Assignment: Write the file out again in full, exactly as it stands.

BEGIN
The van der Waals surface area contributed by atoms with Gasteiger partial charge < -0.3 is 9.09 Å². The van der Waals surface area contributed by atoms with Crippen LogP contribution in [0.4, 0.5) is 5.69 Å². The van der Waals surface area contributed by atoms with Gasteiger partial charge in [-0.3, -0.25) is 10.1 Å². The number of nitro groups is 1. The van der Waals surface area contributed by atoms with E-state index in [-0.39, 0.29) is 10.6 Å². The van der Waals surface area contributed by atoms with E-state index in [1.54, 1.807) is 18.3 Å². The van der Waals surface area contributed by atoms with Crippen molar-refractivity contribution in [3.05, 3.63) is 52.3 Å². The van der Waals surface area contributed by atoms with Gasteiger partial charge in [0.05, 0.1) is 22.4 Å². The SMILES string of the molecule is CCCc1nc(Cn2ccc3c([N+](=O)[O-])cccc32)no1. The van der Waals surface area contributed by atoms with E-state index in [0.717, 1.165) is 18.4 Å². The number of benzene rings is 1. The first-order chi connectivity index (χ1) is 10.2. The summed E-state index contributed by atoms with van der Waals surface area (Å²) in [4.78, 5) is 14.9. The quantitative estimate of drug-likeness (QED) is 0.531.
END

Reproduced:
The van der Waals surface area contributed by atoms with Gasteiger partial charge < -0.3 is 9.09 Å². The van der Waals surface area contributed by atoms with Crippen LogP contribution in [0.4, 0.5) is 5.69 Å². The van der Waals surface area contributed by atoms with Gasteiger partial charge in [-0.3, -0.25) is 10.1 Å². The number of nitro groups is 1. The van der Waals surface area contributed by atoms with E-state index in [-0.39, 0.29) is 10.6 Å². The van der Waals surface area contributed by atoms with E-state index in [1.54, 1.807) is 18.3 Å². The van der Waals surface area contributed by atoms with Crippen molar-refractivity contribution in [3.05, 3.63) is 52.3 Å². The van der Waals surface area contributed by atoms with Gasteiger partial charge in [0.05, 0.1) is 22.4 Å². The SMILES string of the molecule is CCCc1nc(Cn2ccc3c([N+](=O)[O-])cccc32)no1. The van der Waals surface area contributed by atoms with E-state index in [0.717, 1.165) is 18.4 Å². The number of benzene rings is 1. The first-order chi connectivity index (χ1) is 10.2. The summed E-state index contributed by atoms with van der Waals surface area (Å²) in [4.78, 5) is 14.9. The quantitative estimate of drug-likeness (QED) is 0.531.